Monday, February 4, 2013

MY TAKE ON Darkness in Escapist Cinema -Post 9/11

  Star Trek Into Darkness will be coming to theaters this spring. As a Trek fan, I am looking forward to any new entry J.J. Abrams and company will deliver after saving a nearly dead franchise four years ago. As amazing a production that this film looks to be, there is something about its title and trailer that worries me.

Ever since the immense success of Christopher Nolan’s Batman movie, The Dark Knight, there has been a trend in fantasy genre (that includes Science Fiction and Comic Book) movies to get more dark and gritty by feeding off of our insecurity during the "War on Terror.” This trend usually creates plots involving 9/11-inspired mass-destruction and/or threats of further destruction along with a compromised protagonist who is tormented by a terrorist villain filled with vengeance. Is anyone else getting tired of this?

Star Trek Into Darkness has a trailer with many exiting images like a starship emerging from water and a Starfleet officer falling between futuristic mega-structures but it dons a bleak color scheme (as opposed to the bright colors of the last film) and suggests a morbid atmosphere. The villain, played by Benedict Cumberbatch, is sinister and menacing with a threat to everyone’s security.

A character like this existed in one of the greatest of Star Trek films, named Khan, a classic terrorist villain, whose success as a movie antagonist has been ripped-off in more recent Trek adventures with little success. Even Eric Bana’s angry Romulan villain in the last movie was poorly developed but I was too entertained by the refreshed versions of classic characters -and the sight of a new Enterprise to care.

Now that we’ve been acquainted with a new Captain Kirk, Spock and McCoy, do we really need them to deal with another destructive man, hell-bent on irrational vengeance? Does Star Trek need this? There was a time when this franchise was about people in the future encountering danger and finding a resolution through understanding. Finding ways to outsmart and destroy an inflexible source of evil was only occasional.

This spring will also bring us Iron Man 3. Watch the trailer and you will see Tony Stark’s mansion being destroyed followed by the villain, known as The Mandarin, played by Ben Kingsley saying “Some people call me a terrorist, I consider myself a teacher.” This reminded me of when someone once told me, “War is business and terrorism is education.”

Terrorism is committed by people who have nothing personal to gain but want others to know that they are -or were, very angry. Our minds on this subject have recently shifted from enemies abroad to domestic terror. Last summer, people in Colorado gathered one night to view a movie, which is about this very subject. They were then horrifically massacred by a troubled man, who I can only assume, wanted people to know his frustration.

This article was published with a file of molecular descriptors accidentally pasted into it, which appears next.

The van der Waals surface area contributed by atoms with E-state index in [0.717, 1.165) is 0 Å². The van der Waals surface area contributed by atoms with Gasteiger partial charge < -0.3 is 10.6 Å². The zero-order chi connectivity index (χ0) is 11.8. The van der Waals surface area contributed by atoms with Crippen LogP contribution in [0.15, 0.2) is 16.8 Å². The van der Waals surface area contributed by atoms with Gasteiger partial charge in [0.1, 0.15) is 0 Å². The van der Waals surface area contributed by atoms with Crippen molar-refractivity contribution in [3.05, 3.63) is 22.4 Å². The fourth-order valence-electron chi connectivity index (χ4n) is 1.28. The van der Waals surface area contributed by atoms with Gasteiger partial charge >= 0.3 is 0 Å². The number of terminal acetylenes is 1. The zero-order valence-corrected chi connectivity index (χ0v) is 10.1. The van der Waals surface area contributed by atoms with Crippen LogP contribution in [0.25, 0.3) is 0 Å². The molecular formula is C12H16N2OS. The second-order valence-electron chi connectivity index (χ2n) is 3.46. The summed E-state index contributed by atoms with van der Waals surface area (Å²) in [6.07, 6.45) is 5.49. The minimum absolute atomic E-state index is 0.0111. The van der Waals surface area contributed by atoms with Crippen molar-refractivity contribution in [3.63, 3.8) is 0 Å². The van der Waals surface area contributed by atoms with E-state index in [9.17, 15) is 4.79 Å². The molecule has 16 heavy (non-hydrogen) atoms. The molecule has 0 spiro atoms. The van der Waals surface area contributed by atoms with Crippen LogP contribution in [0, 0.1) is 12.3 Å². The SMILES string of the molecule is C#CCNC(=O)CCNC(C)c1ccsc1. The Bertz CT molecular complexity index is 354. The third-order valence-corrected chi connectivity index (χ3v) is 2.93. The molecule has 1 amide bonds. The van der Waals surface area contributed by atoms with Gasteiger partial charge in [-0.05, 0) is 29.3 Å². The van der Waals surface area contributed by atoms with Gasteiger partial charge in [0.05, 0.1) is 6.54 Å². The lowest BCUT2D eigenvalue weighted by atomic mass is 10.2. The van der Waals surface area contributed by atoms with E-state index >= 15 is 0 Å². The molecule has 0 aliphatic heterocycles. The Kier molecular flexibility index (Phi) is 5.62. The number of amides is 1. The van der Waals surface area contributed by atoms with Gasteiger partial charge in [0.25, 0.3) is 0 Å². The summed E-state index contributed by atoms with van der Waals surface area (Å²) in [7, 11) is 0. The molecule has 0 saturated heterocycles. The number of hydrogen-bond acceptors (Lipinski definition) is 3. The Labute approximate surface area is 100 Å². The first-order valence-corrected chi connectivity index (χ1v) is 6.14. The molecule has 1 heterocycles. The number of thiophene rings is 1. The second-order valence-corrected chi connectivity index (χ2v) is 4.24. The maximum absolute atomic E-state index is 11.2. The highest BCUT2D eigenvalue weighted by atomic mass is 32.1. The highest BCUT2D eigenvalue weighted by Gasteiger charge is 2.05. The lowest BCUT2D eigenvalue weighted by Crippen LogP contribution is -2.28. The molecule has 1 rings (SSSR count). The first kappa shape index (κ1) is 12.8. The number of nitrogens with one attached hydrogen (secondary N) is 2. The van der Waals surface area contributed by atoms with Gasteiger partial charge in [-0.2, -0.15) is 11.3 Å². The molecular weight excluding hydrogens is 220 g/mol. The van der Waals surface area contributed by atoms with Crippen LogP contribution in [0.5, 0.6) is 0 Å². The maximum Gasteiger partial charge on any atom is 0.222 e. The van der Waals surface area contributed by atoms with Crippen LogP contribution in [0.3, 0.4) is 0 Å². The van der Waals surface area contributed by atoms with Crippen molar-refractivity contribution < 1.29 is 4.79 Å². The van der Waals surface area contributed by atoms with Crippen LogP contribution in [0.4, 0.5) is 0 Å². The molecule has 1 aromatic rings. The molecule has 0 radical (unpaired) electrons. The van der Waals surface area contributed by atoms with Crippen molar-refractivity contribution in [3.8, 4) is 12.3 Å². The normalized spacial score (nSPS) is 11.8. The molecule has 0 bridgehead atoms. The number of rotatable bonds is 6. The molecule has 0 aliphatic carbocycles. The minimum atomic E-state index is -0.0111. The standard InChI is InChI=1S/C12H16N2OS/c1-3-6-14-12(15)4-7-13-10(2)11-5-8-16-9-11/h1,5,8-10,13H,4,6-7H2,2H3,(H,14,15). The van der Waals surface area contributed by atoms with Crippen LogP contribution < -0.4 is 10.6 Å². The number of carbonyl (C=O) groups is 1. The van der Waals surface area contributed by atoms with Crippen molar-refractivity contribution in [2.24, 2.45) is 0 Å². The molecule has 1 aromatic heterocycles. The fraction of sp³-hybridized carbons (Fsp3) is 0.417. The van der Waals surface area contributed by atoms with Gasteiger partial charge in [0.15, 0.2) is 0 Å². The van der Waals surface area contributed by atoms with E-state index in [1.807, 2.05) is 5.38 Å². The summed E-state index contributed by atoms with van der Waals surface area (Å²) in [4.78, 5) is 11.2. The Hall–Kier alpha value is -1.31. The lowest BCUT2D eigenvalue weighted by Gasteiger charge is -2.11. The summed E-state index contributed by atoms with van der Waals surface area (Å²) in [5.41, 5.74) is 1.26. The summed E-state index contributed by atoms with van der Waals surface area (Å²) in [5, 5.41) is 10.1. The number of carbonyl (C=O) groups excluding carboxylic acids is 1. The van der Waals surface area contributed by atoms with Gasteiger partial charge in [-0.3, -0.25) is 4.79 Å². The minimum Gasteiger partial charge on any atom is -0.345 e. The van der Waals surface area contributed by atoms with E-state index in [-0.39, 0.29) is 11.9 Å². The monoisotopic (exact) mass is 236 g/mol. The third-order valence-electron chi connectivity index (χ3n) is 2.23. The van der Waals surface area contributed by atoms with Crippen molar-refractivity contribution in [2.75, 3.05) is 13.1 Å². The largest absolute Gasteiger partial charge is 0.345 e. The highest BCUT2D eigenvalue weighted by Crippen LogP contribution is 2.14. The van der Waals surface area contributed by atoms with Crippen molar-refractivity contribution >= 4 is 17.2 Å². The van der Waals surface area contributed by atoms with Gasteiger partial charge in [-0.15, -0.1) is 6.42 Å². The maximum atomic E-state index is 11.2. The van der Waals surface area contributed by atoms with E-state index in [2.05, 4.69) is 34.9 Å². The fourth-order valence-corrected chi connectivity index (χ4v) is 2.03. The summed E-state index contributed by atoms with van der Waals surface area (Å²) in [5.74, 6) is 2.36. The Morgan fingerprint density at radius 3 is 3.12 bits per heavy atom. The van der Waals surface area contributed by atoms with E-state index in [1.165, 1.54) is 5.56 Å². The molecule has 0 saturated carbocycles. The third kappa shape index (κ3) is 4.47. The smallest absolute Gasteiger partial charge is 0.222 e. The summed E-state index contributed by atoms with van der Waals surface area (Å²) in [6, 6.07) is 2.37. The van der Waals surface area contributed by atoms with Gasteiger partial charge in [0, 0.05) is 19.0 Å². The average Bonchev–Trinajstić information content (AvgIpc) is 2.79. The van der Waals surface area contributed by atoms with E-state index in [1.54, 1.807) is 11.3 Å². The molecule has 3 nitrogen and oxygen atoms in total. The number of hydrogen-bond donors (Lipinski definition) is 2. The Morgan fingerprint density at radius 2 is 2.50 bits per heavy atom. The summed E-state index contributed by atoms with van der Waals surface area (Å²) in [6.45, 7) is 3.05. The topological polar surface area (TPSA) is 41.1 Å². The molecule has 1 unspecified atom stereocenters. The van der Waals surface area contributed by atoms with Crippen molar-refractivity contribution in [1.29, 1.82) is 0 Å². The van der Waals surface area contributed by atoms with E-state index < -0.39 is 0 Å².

Last week I saw a very good movie about Osama Bin Laden being killed and it left me thinking over what kind of a world we live in now. I know that it is a world that contains terror -and always has, but I believe the commentary in popular culture needs to shift. Deny it or not, I strongly believe that fantasy film making is a haven for troubling subjects which we feel too uncomfortable to be direct about.

The Cold War had an unquestionable influence on escapist cinema from 1956’s Invasion of the Body Snatchers to (getting back to Star Trek) 1991’s Star Trek VI: The Undiscovered Country. In 2004 the series Battlestar Galactica brought post-9/11 moral conflicts to science fiction television. The irony is, that escapism can lead us very close to real-world problems.

So where are we now? Whether the “War on Terror” needs to end or not, fantasy movies are obsessed with finding success through dark themes of destruction and retaliation. For over a decade now, your average trailer to a movie in a big-name franchise, be it Batman, a crappy Star Wars prequel or even Harry Potter seems so obsessed with conveying how apocalyptic the experience will be, rather than portraying it as a fun time at the movies.

Despite the moral issue in taking advantage of mass anxiety, these tactics have produced interesting and effective entertainment. I think The Dark Knight worked when it came out, leaving it a product of our time in film history.

Now I just want fantasy movies to find something new to say. I don’t know what that something is. I’m just tired of the message: We’re all so afraid and need a hero to save us. My concern is that these movies around the corner look to be saying exactly that. They may find themselves less popular for trying to keep a nightmare alive that we’re trying to get over.

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